# SU(2)_V, SU(2)_A transformations

• A
Within my project thesis I stumbled over the term SU(2)_V, SU(2)_A transformations. Although I know U(1)_V, U(1)_A transformations from the left and right handed quarks( U(1)_V transformations transform left and right handed quarks the same way, while U(1)_A transformations transform them with a phase which just differs by a minus sign) I have no idea what vectorial /axial stands for in the SU(2) context.
Thank you again so much in advance,
Bob

## Answers and Replies

vanhees71
Science Advisor
Gold Member
It's easier to explain with the corresponding Lie algebras, i.e., for "infinitesimal transformations". You start with the ##\mathrm{SU}(2)_L \times \mathrm{SU(2)_R## transformations, which act independently on the left and right-handed parts of the Dirac spinor
$$\psi_R=\frac{1+\gamma^5}{2}, \quad \psi_L=\frac{1-\gamma_5}{2}.$$

An arbitrary infinitesimal transformation acts like
$$\delta \psi_R = \delta \vec{\alpha} \cdot \vec{\tau} \psi_R, \quad \delta \psi_L=\delta \vec{\beta} \cdot \vec{\tau} \psi_L,$$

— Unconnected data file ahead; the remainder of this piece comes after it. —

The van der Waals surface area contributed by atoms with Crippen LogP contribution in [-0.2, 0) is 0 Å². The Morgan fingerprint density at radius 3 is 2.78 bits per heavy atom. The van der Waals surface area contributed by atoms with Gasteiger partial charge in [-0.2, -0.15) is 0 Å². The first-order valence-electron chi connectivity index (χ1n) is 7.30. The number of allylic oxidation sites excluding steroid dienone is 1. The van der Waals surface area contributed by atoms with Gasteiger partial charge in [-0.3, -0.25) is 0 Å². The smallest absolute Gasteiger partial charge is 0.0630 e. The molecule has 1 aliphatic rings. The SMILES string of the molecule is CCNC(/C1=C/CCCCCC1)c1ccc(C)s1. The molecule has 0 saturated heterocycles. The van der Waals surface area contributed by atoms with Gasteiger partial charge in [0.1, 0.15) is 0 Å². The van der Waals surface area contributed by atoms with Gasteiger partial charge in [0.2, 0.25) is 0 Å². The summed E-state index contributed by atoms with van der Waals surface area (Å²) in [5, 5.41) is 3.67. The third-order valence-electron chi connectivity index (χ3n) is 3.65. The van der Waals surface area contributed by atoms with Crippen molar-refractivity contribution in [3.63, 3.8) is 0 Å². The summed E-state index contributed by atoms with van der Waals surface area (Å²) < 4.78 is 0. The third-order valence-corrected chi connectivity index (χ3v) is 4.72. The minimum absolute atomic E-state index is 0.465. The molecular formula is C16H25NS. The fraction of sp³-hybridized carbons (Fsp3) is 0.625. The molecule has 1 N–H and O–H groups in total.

where ##\vec{\tau}=\vec{\sigma}/2## with the Pauli matrices acting in spinor space.
Now you can decompose these infinitesimal transformation in a different, i.e., in one that acts in the same way on both the left and the right handed component and one that acts differently. To that end we write
$$\delta \psi = \mathrm{i} \delta \vec{\alpha} \cdot \vec{\tau} \frac{1+\gamma^5}{2} \psi + \mathrm{i} \delta \vec{\beta}| \cdot \vec{\tau}_L \frac{1-\gamma^5}{2} \psi = \frac{\mathrm{i}}{2} (\delta \vec{\alpha}+\delta \vec{\beta}) \cdot \vec{\tau} \psi + \frac{\mathrm{i}}{2} (\delta \vec{\alpha}-\delta \vec{\beta}) \gamma^5 \psi.$$
Now define
$$\delta \vec{\alpha}_V=\frac{1}{2} (\delta \vec{\alpha}+\delta \vec{\beta}), \quad \delta \vec{\alpha}_A=\frac{1}{2} (\delta \vec{\alpha}+\delta \vec{\beta})$$
Then the transformation reads
$$\delta \psi = \mathrm{i} (\delta \vec{\alpha}_V \cdot \vec{\tau}_V + \delta \vec{\alpha}_A \cdot \vec{\tau}_A) \psi, \quad \vec{\tau}_V=\vec{\tau}, \quad \vec{\tau}_A=\vec{\tau} \gamma^5.$$
Note that the ##\vec{\tau}_V## build an su(2) subalgebra (and it's exponential thus an SU(2) subgroup) of the chiral group, while the ##\vec{\tau}_A## don't form a sub algebra/group but a rest class of the group.

If you have a chirally symmetric theory (of then necessarily massless fermions), the corresponding Noether currents are
$$\vec{j}_V^{\mu} = \bar{\psi} \gamma^{\mu} \vec{\tau} \psi, \quad j_A^{\mu} = \bar{\psi} \gamma^{\mu} \vec{\tau} \gamma^5 \psi,$$
which are vectors and axial vectors under space reflections, respectively and both are isovectors.